Minnesota School of Business-Blaine (MSB) Criminal Justice Program Chair Joe Vanasse and students from his Evidence-Based Corrections class registered for and are taking part in America’s PrepareAthon, which is a campaign presented by The Federal Emergency Management Agency (FEMA), falling under the Department of Homeland Security. The campaign is a community-based initiative, and, to date, over five million people in thousands of organizations across the nation are participating and MSB-Blaine is one of them.
The campaign, ‘…is an opportunity for individuals, organizations, and communities to prepare for specific hazards through drills, group discussions, and exercises’ (FEMA). A harsh reminder of why this campaign is so important was in the national media spotlight recently, with the more than 30 tornado-related deaths in the southern states. As the Midwest enters the season of weather uncertainty, preparedness is imperative.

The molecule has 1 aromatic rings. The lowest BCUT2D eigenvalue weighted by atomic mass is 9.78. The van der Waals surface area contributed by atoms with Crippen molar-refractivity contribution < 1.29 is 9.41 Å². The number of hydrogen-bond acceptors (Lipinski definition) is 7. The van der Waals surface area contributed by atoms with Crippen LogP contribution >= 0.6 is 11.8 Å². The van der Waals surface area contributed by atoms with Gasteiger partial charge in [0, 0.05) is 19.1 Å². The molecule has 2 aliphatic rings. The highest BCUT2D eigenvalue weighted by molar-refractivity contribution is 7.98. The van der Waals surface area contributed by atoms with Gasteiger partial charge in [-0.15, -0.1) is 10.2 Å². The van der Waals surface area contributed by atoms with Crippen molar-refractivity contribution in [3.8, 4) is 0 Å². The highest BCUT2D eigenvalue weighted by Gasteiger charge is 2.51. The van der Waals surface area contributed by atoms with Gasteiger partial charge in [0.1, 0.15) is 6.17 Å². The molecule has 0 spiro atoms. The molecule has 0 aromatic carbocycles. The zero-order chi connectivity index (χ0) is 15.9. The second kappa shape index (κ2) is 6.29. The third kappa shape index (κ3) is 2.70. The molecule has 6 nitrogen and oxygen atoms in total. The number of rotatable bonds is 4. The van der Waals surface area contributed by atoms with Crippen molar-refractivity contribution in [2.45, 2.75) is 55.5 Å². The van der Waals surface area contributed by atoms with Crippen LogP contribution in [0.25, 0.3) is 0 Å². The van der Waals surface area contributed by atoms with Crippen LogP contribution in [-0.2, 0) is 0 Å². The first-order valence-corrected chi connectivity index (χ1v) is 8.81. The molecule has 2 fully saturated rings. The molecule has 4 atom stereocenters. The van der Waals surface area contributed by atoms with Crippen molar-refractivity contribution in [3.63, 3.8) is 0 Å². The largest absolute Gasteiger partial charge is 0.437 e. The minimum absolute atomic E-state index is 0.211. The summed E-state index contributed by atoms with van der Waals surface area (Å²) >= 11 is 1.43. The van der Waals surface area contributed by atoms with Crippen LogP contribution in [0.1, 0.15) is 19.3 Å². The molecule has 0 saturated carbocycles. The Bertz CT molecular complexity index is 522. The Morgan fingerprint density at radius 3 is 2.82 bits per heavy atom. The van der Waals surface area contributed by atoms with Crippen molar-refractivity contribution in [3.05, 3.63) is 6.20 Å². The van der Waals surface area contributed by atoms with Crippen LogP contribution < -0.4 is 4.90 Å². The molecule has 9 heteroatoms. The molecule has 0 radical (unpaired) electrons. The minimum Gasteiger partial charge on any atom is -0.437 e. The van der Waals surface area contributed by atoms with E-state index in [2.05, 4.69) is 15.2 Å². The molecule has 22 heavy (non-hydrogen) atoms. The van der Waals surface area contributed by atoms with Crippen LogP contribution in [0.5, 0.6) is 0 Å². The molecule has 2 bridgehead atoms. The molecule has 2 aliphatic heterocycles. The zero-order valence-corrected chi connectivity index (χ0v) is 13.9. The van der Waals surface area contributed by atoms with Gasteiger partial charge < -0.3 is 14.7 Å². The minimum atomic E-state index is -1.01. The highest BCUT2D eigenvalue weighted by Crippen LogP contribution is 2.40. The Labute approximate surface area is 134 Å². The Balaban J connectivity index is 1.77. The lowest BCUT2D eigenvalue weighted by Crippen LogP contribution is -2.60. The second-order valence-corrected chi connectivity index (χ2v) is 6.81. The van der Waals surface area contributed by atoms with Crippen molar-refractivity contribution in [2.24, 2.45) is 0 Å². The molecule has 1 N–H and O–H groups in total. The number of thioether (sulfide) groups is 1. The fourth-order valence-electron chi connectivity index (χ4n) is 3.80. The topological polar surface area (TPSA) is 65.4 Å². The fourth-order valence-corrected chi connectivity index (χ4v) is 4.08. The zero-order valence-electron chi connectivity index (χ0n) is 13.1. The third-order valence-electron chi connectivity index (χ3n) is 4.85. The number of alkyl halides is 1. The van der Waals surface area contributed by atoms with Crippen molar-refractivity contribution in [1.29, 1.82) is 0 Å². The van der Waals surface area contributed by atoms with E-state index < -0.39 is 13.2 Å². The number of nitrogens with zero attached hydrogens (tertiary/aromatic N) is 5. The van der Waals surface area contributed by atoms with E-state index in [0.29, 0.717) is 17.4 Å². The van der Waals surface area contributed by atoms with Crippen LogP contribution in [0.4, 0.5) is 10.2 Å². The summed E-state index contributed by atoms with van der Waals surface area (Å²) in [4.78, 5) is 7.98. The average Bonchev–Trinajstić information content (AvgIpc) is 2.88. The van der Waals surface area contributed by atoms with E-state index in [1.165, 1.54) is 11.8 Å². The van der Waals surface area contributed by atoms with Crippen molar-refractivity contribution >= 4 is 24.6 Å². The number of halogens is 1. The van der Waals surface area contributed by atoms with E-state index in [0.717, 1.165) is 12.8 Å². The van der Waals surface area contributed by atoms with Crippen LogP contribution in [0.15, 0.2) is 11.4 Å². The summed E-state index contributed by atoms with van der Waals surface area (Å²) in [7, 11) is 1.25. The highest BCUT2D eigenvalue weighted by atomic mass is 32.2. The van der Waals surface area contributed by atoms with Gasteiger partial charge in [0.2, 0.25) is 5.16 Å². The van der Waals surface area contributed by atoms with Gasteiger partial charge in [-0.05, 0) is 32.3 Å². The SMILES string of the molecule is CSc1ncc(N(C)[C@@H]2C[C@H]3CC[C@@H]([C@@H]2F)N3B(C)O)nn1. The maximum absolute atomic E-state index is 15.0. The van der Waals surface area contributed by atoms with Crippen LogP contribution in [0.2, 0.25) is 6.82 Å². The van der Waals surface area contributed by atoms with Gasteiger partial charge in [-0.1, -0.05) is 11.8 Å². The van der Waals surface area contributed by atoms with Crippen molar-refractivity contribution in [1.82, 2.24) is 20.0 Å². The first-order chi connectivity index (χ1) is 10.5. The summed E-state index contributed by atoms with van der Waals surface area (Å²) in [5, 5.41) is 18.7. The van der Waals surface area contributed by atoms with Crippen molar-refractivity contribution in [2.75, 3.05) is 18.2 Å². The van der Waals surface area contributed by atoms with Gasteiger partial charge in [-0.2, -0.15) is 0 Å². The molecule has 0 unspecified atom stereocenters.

In response, criminal justice students created and will disseminate pamphlets which outline both proactive and reactive measures in the case of severe weather, and will then have a voluntary applied learning opportunity to play a vital role in an upcoming drill at the Blaine campus.
As a corrections class, students will take this stellar learning opportunity one step further and will add to the experience and knowledge of preparedness by visiting the Minnesota Correctional Facility located in Lino Lakes, which is within several miles of a tornado that touched down in May, 2008 in Hugo, Minnesota. At this facility, students will learn how the prison officials prepare for and respond to severe weather threats to keep inmates and personnel safe.
“I’m excited to learn about severe weather procedures at a prison,” said criminal justice student Jesup Stude. “It isn’t something many people think about and provides an interesting twist on the subject and ties in to our class very well!”
As for MSB-Blaine, student Sierra Washington says that she takes “…great pride in being able to help prepare other students, faculty and staff how to respond in case of a weather emergency.”